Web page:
COMET Myopia Control Study Reconsidered

A commentary on the COMET study testing the effect of progressive addition lenses (no-line bifocals) on the progression of myopia

by Alex Eulenberg

First posted: August 30, 2008

Revised June 1, 2009

Many researchers believe that near work leads to nearsightedness, also called myopia. The “minus lens” which is usually prescribed to make distant objects clearer for nearsighted people, also increases the optical nearness of near work. Therefore some eye doctors have prescribed “plus lenses” for reading that put the eye in a “far seeing” position, mitigating the effect of near work, and have clamed success. Researchers and clinicians such as Martin Haberfeld in the 1930s and Kenneth Oakley and Francis Young in the 1970s found that the progression of myopia can be reliably stopped in those who use plus lenses for reading, whereas those who wear minus lenses continue to progress at the rate of about a half diopter per year.

The COMET study, whose results were published in 2003, was a randomized clinical trial designed to test the effectiveness of plus lenses against the progression of myopia in children. Progressive addition lenses (PALs), also called “no-line bifocals” were used in the experimental group. After three years, the study found practically no difference between the group that wore the PALs versus the ones that wore standard lenses for myopia.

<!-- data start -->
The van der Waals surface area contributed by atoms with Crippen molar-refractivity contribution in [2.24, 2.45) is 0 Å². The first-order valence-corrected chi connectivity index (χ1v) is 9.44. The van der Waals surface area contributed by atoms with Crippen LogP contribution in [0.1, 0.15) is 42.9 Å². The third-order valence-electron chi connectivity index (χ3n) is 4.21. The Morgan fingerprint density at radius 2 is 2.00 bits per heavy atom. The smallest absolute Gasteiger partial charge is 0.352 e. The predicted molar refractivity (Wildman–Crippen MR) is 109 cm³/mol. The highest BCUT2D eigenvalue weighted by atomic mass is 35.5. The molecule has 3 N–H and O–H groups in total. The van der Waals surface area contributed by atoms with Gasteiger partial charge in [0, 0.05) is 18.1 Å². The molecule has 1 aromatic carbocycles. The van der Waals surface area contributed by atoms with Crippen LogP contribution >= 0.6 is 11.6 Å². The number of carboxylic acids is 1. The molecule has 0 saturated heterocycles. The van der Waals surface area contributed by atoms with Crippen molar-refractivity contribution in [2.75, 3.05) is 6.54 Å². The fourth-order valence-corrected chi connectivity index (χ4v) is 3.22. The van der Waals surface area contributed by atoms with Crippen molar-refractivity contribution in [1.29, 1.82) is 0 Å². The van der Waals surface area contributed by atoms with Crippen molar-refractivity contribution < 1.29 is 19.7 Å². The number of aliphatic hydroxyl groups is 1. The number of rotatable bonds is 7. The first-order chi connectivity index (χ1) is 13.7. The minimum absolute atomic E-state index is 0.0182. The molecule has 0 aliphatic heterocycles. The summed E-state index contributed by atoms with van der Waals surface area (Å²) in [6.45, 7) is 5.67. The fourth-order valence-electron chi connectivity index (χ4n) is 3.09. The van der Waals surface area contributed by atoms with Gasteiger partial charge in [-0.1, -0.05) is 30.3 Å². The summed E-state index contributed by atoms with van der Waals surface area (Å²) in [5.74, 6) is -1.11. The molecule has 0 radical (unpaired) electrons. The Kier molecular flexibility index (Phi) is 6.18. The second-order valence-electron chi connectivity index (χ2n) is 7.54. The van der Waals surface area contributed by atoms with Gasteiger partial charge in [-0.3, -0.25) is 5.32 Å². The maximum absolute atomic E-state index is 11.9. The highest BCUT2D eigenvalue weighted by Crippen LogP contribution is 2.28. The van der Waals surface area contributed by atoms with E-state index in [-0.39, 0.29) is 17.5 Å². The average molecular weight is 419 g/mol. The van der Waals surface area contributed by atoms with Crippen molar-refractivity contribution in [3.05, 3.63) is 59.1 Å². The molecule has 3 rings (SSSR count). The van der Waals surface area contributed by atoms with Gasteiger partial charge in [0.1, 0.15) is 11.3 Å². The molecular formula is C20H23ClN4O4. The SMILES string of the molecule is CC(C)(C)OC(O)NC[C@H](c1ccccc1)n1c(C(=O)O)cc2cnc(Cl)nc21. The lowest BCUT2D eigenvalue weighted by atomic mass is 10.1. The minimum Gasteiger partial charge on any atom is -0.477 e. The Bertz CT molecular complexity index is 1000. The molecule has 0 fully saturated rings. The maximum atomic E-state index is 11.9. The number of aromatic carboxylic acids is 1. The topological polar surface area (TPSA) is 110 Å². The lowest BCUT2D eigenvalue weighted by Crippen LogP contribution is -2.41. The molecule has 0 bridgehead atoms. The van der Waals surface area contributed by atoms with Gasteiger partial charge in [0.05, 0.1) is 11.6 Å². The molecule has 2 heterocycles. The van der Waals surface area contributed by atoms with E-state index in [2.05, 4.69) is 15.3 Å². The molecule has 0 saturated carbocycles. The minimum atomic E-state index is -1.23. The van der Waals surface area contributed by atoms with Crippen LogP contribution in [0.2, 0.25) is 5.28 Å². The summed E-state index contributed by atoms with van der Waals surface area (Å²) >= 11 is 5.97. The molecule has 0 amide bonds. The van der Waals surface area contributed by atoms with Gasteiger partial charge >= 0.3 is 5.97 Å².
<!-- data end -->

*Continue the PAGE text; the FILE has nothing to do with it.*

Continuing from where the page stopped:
It has been said that the COMET study proved that plus lenses do not inhibit myopia and that minus lenses do not exacerbate it. However it would be more correct to conclude, in light of the success of Haberfeld and Oakley/Young, that all it proved is that the COMET study PALs are a poor form for plus lenses. In other words, the “plus” part of the PAL was not used; the PALs were, in practice, the same as minus lenses. According to the study:

PALs were fitted with the top of the channel [sic], 4.0 mm above the pupil, allowing at least 11 mm for distance vision.* The fitting protocol was designed to encourage the children to use the near-addition portion of the lenses, because unlike adults with presbyopia, for whom the glasses are typically prescribed, children can accommodate and thus have no need for a near addition for close work.

* Smith, J. (1998)[sic] Progressive-addition lenses in the treatment of accommodative esotropia Am J Ophthalmol 99,56-62

Let us look at the original figure from the article by Smith, which was actually published in 1985 (PubMed 3966519):

So we see first of all, that the placement of the plus segment is crucial to the effectiveness of the plus lens. However, contrary to the description in the COMET report, according to the figure in the Smith article, the plus add does not come into play unless one looks down. Couple this with the fact that in progressive lenses, there is distortion (astigmatism) to the left and right of the plus zone (for details see figure 5 under Optical Properties of Progressive-Addition Lenses), children would be disinclined to use the plus add if it were possible to see clearly through the un-distorted upper portion. The children were “masked” and not told the purpose of the plus segment. In the report on adaptability we are told: